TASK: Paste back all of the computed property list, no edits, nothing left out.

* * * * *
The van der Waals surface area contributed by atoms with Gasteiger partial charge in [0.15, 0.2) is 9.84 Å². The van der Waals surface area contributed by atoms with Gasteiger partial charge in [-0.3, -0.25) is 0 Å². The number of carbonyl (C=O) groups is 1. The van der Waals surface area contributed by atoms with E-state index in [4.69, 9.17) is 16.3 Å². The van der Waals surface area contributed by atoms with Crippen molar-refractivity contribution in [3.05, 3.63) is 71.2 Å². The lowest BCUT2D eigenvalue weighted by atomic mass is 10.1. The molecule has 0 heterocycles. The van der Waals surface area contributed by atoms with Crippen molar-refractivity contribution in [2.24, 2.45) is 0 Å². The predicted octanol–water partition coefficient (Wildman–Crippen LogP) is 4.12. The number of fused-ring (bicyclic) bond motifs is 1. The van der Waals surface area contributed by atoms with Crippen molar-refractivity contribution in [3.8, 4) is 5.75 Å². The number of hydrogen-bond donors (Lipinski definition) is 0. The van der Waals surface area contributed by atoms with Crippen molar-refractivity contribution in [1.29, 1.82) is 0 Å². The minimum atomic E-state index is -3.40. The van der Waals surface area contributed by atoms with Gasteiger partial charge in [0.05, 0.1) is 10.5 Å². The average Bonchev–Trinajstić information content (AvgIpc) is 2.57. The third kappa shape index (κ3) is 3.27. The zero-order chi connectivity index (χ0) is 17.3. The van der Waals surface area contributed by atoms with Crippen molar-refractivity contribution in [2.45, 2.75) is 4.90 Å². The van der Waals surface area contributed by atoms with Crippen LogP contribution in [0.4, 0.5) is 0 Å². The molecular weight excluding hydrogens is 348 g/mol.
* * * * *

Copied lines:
The van der Waals surface area contributed by atoms with Gasteiger partial charge in [0.15, 0.2) is 9.84 Å². The van der Waals surface area contributed by atoms with Gasteiger partial charge in [-0.3, -0.25) is 0 Å². The number of carbonyl (C=O) groups is 1. The van der Waals surface area contributed by atoms with E-state index in [4.69, 9.17) is 16.3 Å². The van der Waals surface area contributed by atoms with Crippen molar-refractivity contribution in [3.05, 3.63) is 71.2 Å². The lowest BCUT2D eigenvalue weighted by atomic mass is 10.1. The molecule has 0 heterocycles. The van der Waals surface area contributed by atoms with Crippen molar-refractivity contribution in [2.24, 2.45) is 0 Å². The predicted octanol–water partition coefficient (Wildman–Crippen LogP) is 4.12. The number of fused-ring (bicyclic) bond motifs is 1. The van der Waals surface area contributed by atoms with Crippen molar-refractivity contribution in [3.8, 4) is 5.75 Å². The number of hydrogen-bond donors (Lipinski definition) is 0. The van der Waals surface area contributed by atoms with Crippen molar-refractivity contribution in [1.29, 1.82) is 0 Å². The minimum atomic E-state index is -3.40. The van der Waals surface area contributed by atoms with Gasteiger partial charge in [0.05, 0.1) is 10.5 Å². The average Bonchev–Trinajstić information content (AvgIpc) is 2.57. The third kappa shape index (κ3) is 3.27. The zero-order chi connectivity index (χ0) is 17.3. The van der Waals surface area contributed by atoms with Crippen molar-refractivity contribution in [2.45, 2.75) is 4.90 Å². The van der Waals surface area contributed by atoms with Crippen LogP contribution in [0.4, 0.5) is 0 Å². The molecular weight excluding hydrogens is 348 g/mol.